Venezuelan President Hugo Chávez got himself reelected to a third term on Sunday, after defeating opposition candidate Henrique Capriles by a comfortable 10 percent of the vote.
Chávez gained 55 percent of the vote. He has promised to deepen Venezuela's socialist revolution and further the nationalization of key industries.
Despite losing the election, Capriles secured more votes than any of Chávez's previous contenders, with 45 percent support. When he conceaded defeat on Sunday, Capriles warned Chávez that the country is divided in two camps with very different visions of how Venezuela should be run. He asked Chávez to "work for the unity of all Venezuelans."
So what's next for this deeply polarized country? Will democracy erode in Venezuela?
I spoke with a blogger, a professor and a political analyst to get their take on the election result and what it means for the residents of this oil rich nation.
David Smilde is a research fellow at the Washington Office on Latin America. He's also running a blog on Venezuelan politics, which is sponsored by this non-profit group.
"The results didn't surprise me at all," Smilde said of Chávez 's victory. Smilde mentioned that in a survey conducted recently by pollster Datanalisis, Chávez obtained a 58 percent job approval rating, so it was natural for his vote tally on Sunday to be within the same range.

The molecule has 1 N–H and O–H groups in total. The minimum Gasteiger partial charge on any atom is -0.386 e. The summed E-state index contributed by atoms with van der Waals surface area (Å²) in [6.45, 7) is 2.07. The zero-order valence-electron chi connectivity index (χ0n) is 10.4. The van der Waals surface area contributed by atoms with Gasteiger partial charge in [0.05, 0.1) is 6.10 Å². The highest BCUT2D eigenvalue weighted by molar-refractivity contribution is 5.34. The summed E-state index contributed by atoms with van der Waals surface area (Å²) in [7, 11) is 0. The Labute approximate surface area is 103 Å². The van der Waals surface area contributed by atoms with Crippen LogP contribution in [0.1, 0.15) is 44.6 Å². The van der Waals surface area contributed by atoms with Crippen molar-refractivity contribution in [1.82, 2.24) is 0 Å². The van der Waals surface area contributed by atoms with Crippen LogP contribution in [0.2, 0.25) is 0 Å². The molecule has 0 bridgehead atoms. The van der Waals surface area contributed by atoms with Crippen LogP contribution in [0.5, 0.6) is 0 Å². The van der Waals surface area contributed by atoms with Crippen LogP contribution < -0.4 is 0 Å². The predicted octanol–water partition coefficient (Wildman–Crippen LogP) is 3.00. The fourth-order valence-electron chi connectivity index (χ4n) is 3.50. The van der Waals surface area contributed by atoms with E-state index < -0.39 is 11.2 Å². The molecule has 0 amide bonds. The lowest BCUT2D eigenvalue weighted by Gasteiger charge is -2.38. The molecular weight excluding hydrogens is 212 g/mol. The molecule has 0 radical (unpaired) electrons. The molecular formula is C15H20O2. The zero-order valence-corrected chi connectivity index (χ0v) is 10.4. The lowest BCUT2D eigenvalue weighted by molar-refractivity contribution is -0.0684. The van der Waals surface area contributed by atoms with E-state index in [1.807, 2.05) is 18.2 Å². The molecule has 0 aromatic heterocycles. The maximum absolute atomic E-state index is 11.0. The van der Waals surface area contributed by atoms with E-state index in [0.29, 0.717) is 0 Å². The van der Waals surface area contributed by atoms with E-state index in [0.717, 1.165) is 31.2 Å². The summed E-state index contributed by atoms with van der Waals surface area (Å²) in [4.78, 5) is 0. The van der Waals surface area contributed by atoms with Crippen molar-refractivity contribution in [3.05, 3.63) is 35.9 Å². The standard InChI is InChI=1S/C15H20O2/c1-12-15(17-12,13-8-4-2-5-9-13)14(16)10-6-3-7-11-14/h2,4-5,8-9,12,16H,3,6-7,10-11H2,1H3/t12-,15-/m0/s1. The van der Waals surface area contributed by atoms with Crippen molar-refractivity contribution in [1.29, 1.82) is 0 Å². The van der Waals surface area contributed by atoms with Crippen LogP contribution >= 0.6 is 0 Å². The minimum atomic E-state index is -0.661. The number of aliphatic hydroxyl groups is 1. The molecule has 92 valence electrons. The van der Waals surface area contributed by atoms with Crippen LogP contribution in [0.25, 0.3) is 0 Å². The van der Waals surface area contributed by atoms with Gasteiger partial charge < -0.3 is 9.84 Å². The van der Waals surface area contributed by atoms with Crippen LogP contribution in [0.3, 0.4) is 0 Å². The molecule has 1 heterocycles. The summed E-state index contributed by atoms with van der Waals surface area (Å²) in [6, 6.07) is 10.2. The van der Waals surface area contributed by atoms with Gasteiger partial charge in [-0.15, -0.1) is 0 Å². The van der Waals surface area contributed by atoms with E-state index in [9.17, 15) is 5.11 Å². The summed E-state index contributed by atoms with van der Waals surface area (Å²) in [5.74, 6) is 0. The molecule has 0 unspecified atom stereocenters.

"I think the result tells us that the Venezuelan people as a whole, or at least a small majority of them, feel that things have gotten better with Chávez , and that Chávez has done them right," said Smilde, who toured voting centers in rich and poor areas of Caracas on Sunday.
"But there's some fraying around the edges of his [political] project," Smilde added. He mentioned that opposition supporters where much more willing to talk to him about their voting preferences on Sunday, while government supporters seemed to be more reserved and subdued.
"People have a sense that things should've gotten better than where they're at right now," Smilde said, referring to problems like high crime rates and rampant inflation in Venezuela.
Will Chávez push for a socialist state even though he won the election by a smaller margin than in previous contests?
"It's up in the air," said Smilde, who mentioned that during Sunday's acceptance speech Chávez did not talk about controversial projects he has backed in the past, like the implementation of government-financed socialist communes.
Smilde added that Chávez has undergone three cancer operations since last year and may be at a stage of his life where he is contemplating his legacy. He posed the following question:
"Will Chávez try to consolidate what he has done and reconcile Venezuelans, or is he going to turn around and within a couple weeks start the [controversial] push for the communal state?"
Manuel Malaver writes a political column in the Venezuelan news portal, Informe 21. A day before the election he told me that Capriles had a moderate chance of defeating Chávez .
"I was surprised by the result," Malaver said on Monday, adding that he still did not have enough information at hand to explain how Chávez won by a ten percent margin.
Malaver did not believe that this victory margin, which is smaller than the one obtained in previous elections, would deter Chávez from pushing for radical reforms.